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Creating prototypes for next-gen web apps

Wednesday, May 7th, 2014 by Servage

Click-Through Prototypes

Web and mobile app designers make use of various tools to express their creative ideas in a project. They must convey these ideas during the design process to clients, as well as other team members, i.e. graphics designers, UX designers, programmers, and sometimes a testing team.

More and more, this task of project communication is allocated to the UX designer, as complexities with design processing are increasing due to the advent of newer technologies and added intricacy in the project’s requirements. I have noticed that, historically, big teams and reputable companies use paper and/or whiteboards to draw wireframes and produce prototypes.

This method seems natural enough for wireframe production, where design personnel just delineates the basic ideas regarding features and functionality for the project. However, producing prototypes on paper is turning into an outdated practice, as graphic design software accomplishes this objective quite nicely.

Despite the new trend, most mobile and web design folks still use paper as the primary means for sketching graphical representations and then handing these rough sketches over to graphics designers, who in turn, create polished images to share with clients.

Why We Need Click-Through Prototypes

Paper or whiteboard prototypes can only convey a partial message with regards to our designs, as there is no accurate method depicting interaction. To bring life to the stationary prototypes, we have to employ modern techniques. Click-through prototype production is such a technique, which uses the latest tools, such as POP (Prototyping On Paper).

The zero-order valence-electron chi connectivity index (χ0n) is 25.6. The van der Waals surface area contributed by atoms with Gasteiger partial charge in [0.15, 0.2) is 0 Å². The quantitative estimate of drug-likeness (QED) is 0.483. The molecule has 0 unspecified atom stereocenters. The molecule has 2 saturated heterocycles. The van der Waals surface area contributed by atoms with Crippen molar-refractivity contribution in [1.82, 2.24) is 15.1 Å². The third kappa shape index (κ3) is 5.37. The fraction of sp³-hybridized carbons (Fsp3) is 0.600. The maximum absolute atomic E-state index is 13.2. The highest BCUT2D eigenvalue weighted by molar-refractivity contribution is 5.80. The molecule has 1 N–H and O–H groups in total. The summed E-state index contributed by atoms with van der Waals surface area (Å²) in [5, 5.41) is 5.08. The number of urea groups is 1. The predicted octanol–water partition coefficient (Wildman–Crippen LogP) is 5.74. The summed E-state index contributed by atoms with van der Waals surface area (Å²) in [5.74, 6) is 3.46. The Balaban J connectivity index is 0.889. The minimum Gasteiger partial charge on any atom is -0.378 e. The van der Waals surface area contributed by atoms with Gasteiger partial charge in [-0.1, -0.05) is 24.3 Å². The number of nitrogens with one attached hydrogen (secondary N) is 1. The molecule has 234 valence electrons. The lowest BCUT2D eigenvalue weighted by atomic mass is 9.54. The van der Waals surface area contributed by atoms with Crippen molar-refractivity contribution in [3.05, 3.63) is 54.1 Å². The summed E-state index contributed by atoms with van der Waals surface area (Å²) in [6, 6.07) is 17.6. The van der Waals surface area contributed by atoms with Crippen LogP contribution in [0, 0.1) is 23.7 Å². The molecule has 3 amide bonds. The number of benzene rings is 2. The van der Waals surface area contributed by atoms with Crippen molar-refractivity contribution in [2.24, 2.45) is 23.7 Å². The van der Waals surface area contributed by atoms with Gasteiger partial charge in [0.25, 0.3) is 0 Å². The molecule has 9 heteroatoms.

The ultimate benefit of click-through prototypes is that it saves time. You don’t need multiple drawings for the same screen, to show complex interactions with various hotspots or buttons. You also don’t need a large whiteboard to accommodate all screens, which then depict each feature and functionality involved in a single screen.

Indeed, click-through prototypes reduce the potential for more labor when frequent changes and iterations inevitably occur from the project’s expanding scope. Frequently modifying our drawings is the standard for prototyping, and click-through prototypes save time during individual or team meetings.

Smart White Boarding

When we are working on development for a large-scale web or mobile application project, it is normal business procedure to involve large teams  and combine staff meetings during project planning, especially during wireframes and prototypes preparations.

Modern tools like “eno” can greatly assist us by creating a collaborative environment, which offer out-of-the-box features for local as well as geographically distributed resources. Additionally, “Gowrite” can turn any surface into a non-digital whiteboard for a group meeting.

POP for Smart Prototypes

Currently, my office along with some friends’ offices use smartphones and tablets to draw prototypes, sometimes using Stylus and other useful software, such as Jot Pro, SketchBook Pro, etc. However, these are fairly expensive, as an infrastructure, or on paid membership. Instead, we prefer POP to upload our paper sketches. We use a camera to photograph drawings and then add hotspots using POP’s functionality.

POP members can create a free account for a limited project and then upload their prototypes on the Woomoo’s server for further collaboration with their own team members as well as other POP users, including their clients. Also, POP offers some editing tools for the sketch photos. This way, you can make attractive and interactive prototypes, without spending much time and cost.

POP allows you to distribute your prototypes using e-mails or social networking services. Though POP is not the only tool our team uses; the recently released “Launch” and the complicated, but useful “Protosketch” tools are also creating highly collaborative prototypes for us.

References & More Reading

Building Clickthrough Prototypes To Support Participatory Design
Are You Still Using Earlier-Generation Prototyping Tools?

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